A quick word on the library and philanthropy

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I marked the day’s end by going to a great event at the Stauffer Library, the dedication of the Alan Green Reading Room on the 2nd floor. Prof Green, who died about 10 months ago, was a long-serving Economics professor at Queen’s, and a highly regarded economic historian.  But above all, he was the champion who caused the Stauffer Library to be built and the Douglas Library to be renovated. He did this in the late 80s and early 90s on top of his ‘day job’ in the Economics department, where he was a very popular instructor.

The depth of respect he attracted was evident in the room; apart from many colleagues in the Economics department, the Faculty of Arts and Science and the library, several members of his extended family including his wife and children were there (son David, also an economist, spoke very eloquently of what the project had meant to his father). The evening was capped by a rare performance by internationally renowned soprano Edith Wiens, sister of former University Librarian Paul Wiens. Ms Wiens is now retired as a full time singer so it was a special treat to hear her.

The library, as a staff member observed to me during the reception, is one of those places on campus that really binds us together. I think of it as in some ways housing the soul of the university, a place where the line between student and faculty blurs: we all use the same books, articles and computer terminals.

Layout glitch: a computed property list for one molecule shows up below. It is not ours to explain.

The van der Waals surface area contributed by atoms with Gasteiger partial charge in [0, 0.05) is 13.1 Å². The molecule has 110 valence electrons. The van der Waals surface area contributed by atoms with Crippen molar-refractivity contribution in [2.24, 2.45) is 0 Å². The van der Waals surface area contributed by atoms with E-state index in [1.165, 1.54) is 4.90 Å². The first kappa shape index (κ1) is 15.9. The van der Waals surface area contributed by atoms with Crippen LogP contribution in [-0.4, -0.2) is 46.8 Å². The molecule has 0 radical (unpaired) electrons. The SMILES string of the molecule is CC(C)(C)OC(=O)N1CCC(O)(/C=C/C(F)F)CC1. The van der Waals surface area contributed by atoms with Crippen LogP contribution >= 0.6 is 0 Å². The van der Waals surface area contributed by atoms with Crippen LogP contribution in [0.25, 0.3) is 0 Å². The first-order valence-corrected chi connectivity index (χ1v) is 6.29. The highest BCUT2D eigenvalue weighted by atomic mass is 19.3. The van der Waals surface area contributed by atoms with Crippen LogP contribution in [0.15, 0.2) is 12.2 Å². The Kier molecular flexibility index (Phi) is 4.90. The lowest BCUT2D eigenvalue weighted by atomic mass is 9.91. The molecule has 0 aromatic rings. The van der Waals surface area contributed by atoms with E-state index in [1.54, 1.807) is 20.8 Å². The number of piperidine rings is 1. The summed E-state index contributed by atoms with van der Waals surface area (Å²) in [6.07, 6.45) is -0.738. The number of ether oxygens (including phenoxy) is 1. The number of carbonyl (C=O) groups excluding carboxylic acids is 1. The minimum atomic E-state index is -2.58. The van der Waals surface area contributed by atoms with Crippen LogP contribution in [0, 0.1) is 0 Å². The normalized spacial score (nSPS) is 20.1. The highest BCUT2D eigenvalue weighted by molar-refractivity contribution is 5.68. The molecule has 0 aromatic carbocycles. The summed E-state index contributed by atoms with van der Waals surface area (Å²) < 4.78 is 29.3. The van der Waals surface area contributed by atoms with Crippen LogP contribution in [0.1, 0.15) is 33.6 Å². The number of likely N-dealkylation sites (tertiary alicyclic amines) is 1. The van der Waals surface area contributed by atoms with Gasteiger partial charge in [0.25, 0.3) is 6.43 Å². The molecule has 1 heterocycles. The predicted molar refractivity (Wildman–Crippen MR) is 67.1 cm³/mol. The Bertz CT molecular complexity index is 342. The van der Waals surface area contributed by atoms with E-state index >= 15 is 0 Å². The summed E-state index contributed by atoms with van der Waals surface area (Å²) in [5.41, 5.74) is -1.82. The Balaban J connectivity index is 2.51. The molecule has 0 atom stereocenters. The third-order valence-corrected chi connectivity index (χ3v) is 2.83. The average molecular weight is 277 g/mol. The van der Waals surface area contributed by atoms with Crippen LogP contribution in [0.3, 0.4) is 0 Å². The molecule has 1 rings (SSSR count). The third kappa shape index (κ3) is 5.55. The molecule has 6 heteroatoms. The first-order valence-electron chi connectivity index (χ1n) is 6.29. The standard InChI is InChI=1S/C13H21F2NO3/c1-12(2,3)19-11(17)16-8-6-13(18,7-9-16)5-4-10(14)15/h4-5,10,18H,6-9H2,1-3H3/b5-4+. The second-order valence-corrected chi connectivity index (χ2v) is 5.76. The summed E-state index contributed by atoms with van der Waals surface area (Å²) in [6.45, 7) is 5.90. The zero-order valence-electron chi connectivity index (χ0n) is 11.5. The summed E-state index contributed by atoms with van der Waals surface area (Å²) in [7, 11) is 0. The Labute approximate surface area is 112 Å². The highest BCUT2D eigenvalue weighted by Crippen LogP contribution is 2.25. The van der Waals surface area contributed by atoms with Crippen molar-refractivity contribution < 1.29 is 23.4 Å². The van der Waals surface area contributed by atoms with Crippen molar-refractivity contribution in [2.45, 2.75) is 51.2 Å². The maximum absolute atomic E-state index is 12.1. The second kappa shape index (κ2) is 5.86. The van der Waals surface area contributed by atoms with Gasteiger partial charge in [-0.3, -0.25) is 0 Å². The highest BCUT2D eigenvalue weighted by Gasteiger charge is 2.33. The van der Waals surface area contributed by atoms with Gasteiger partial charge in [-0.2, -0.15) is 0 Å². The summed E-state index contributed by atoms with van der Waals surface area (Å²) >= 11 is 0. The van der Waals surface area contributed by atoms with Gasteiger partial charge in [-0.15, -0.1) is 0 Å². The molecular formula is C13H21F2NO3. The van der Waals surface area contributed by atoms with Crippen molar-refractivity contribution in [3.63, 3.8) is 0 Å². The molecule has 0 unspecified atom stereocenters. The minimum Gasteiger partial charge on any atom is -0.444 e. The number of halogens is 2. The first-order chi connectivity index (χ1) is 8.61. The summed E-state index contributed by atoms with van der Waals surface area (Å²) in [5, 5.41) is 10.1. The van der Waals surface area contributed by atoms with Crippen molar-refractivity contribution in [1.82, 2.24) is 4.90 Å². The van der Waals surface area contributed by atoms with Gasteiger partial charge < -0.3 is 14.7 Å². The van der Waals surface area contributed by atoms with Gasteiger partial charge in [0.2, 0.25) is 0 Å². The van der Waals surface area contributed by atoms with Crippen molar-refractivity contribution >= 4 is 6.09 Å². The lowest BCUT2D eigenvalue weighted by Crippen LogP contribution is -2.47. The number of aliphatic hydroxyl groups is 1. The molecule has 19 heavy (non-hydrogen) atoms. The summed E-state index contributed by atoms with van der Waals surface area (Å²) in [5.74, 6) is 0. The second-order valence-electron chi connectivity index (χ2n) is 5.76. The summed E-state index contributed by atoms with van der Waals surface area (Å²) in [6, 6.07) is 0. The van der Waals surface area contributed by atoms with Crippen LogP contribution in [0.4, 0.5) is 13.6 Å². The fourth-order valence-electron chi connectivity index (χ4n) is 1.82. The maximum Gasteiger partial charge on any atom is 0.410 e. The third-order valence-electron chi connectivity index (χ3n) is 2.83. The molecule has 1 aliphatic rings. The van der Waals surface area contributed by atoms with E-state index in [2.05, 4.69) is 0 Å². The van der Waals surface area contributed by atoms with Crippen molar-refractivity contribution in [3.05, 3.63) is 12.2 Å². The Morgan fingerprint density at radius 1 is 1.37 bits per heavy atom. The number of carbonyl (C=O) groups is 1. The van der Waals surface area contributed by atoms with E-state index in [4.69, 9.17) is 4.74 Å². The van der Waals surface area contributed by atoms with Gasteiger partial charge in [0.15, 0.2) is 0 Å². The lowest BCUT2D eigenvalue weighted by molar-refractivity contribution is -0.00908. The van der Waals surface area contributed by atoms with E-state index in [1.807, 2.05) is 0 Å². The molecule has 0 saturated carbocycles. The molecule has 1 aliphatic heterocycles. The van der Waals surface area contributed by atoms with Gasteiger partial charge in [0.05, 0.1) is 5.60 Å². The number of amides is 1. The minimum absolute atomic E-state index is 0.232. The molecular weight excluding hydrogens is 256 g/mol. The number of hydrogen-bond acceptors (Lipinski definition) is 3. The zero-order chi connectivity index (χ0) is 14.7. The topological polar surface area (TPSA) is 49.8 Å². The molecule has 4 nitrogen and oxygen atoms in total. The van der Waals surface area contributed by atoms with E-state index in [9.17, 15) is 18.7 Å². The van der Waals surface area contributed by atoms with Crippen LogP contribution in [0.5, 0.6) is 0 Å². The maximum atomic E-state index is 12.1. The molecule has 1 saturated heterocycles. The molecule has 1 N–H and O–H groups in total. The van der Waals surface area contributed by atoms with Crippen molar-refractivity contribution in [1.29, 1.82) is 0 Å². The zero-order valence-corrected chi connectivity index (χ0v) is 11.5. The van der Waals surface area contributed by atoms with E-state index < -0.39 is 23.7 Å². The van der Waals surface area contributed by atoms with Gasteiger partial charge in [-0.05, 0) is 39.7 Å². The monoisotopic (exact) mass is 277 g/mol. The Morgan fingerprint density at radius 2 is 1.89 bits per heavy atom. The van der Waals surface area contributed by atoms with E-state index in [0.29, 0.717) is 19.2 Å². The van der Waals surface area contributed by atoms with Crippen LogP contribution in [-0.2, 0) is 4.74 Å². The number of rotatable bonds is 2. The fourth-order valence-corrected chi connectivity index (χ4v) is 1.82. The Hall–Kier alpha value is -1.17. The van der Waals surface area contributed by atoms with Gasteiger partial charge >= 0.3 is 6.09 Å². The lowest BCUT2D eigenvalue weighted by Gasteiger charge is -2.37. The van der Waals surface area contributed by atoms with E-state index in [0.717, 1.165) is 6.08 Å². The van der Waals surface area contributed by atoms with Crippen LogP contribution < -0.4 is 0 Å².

It was great also to see again Mr Denny Jordan, of the Stauffer Foundation, who worked with Prof Green to secure from the Foundation one of the biggest gifts the university had at that point seen. As Martha Whitehead, University Librarian, noted the library was a product of Prof Green’s vision and determination, and the Foundation (along with other generous donors) helped turn that into reality.

One just has to walk out of the building and see the desks and terminals filled with students to see what an impact the combination of vision and philanthropy can have.

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